The list of documents that meet the category can be organized as discrete documents, or can be organized as collections of document types. In other words, documents can be-organized into document types such as “career,” demo,” “legal,” “policies,” etc. Within each of these document types can be discrete document names, sub-types,.etc. The collection of types, and the types' documents and sub-types, that are returned for a given category is referred to as a “theme.” Categories are referred to as “communities,” or “slices.” Type values are referred to as “dimensions.” Communities, dimensions, dimension values, and themes can be set by a system administrator. Users have great flexibility in using themes and have some ability to define new themes. A given theme can be associated with more than one slice. Users who publish documents to the network are associated with a slice, or community. The default for a published document is to be associated with a slice of the publishing user. However, the user can choose to associate a document with a different slice, or slices. Or, the system administrator can change the association of the document.
In a preferred embodiment, the invention provides a method for accessing web pages on a network, wherein the network is coupled to a server computer and a user computer operated by a user, the user computer including a user input device and a display device, the method comprising transferring a portion of a web page from the server computer to the display device over the network, wherein the portion of a web page includes a selector allowing the user to select one or more of the following categories: geographic location, corporate department, employee classification, time period; detecting a user's choice by receiving information generated in response to signals from the user input device to indicate the one or more categories chosen by the user; identifying one or more web pages associated with information that meets the chosen categories; and sending information about the identified web pages to the user computer.
The present invention is to be embodied in a suite of software products created and distributed by Instranet, Inc., of Palo Alto, Calif. Various aspects of the invention are discussed below, followed by a description of hardware suitable for use with the invention.
Screen 100 shows the display after the user has set values for each of the dimensions as: “U.S.”; Human Resources; All Employees; All Periods.” Thus, the slice, or community defined in selector 110 of screen display 100 is for documents associated with any employees, published at any time, in the companies U.S. offices relating to the company's Human Resources Department.
A list of the results of specifying the slice shown in
The user can view a selected document by clicking on the document name in the list at 120. The document is shown in the document viewing area at 130 of
In addition to document titles, uniform resource locators (URLs) can be shown in the list. By clicking on a URL, the user is taken to the corresponding web site, web page or other resource associated with the clicked URL.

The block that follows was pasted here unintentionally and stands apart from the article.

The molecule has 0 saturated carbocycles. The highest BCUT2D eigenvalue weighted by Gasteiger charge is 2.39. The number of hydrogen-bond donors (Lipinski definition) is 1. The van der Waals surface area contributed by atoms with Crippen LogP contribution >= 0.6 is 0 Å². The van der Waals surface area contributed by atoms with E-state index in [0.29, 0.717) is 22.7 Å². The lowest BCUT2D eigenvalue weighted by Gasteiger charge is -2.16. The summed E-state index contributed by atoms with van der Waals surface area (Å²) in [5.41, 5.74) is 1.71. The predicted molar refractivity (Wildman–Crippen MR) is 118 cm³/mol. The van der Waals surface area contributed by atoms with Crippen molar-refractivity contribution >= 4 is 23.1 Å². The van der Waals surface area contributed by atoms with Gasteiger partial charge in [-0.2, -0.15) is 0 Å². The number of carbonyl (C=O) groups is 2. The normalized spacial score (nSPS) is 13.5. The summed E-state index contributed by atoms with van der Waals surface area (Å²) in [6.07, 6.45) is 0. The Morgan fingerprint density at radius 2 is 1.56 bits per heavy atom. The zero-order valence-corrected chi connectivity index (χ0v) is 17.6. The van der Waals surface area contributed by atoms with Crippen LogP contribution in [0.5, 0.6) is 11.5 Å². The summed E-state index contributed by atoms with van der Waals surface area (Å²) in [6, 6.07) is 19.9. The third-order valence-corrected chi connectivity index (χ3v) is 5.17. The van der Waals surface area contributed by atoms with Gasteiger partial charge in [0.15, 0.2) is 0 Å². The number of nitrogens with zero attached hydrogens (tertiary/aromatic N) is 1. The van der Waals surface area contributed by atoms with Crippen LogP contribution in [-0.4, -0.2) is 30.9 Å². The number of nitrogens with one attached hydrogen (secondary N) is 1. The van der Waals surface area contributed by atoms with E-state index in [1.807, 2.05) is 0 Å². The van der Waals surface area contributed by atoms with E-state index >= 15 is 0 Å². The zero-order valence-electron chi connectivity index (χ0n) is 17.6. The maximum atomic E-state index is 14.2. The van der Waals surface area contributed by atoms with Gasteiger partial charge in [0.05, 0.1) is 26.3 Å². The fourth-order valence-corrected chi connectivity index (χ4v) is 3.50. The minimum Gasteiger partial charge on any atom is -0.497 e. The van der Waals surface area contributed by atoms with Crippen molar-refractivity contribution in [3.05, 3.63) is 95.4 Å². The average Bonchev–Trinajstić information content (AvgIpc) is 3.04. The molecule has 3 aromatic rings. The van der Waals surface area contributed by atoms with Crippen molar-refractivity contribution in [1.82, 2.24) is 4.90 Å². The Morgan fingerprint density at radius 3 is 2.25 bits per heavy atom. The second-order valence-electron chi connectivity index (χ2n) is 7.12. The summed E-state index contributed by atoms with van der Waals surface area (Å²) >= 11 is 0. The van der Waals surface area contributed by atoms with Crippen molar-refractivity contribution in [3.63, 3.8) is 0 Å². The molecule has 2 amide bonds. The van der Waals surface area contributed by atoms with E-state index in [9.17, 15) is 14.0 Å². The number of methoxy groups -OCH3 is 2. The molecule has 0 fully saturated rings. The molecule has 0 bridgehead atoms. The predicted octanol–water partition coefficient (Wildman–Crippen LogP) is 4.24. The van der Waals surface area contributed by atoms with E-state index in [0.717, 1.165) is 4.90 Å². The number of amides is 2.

Table I shows examples of possible values for dimensions.
In Table I, values for each of the dimensions used in selector 110 of
Values for the other dimensions are shown in Table I. Note that other selections and arrangements of dimensions, and dimension values, are possible. In the preferred embodiment, a system administrator is the one that sets up the dimensions, and dimension values, that can be used by users to define communities or slices. Thus, the system administrator is given control over the highest level of organization of documents in the network. Users use the dimensions, and dimension values to form slices to filter information and to obtain lists of documents.
Other arrangements for implementing selector 110 of
Another example of a slice using the dimensions and dimension value shown in Table 1 is the following: the slice “Europe”; “Marketing”; “Staff'; “This
Week”; results in a listing of all documents generated in the company's offices in Europe concerning the staff in the Marketing Department for the present week that the document request based on the slice is being made.
Note that, once a slide is set, all of the user's subsequent browsing takes place within that slice. In other words, the user will not be shown, in the list at 120 of
Thus, the user is able to “filter” documents in a way that makes sense within a corporate structure. In the preferred embodiment, filtering can be at different levels. The possible levels are “Strict”, “” and “Descending”. Other embodiments can include “ascending” filtering which is also discussed below.
Strict filtering means that only the documents that are associated with the given slice are identified to the user.
In ascending filtering, all documents are listed that are associated with the selected slice, or which are associated with other slices that match the selected slice but that have one or more dimension values that are a parent-value of the selected slice's dimension values. For example, using the geographic location dimension, the value “WorldWide” is a parent-value of the value “Europe”. Similarly, the value “Europe” is a parent-value of the value “France”. Thus, if the user is filtering the slice shown in
A preferred embodiment of the invention uses only strict and descending filtering. Other embodiments can allow the user to select the type of filtering from among one or more of the three types. Other types of filtering are possible.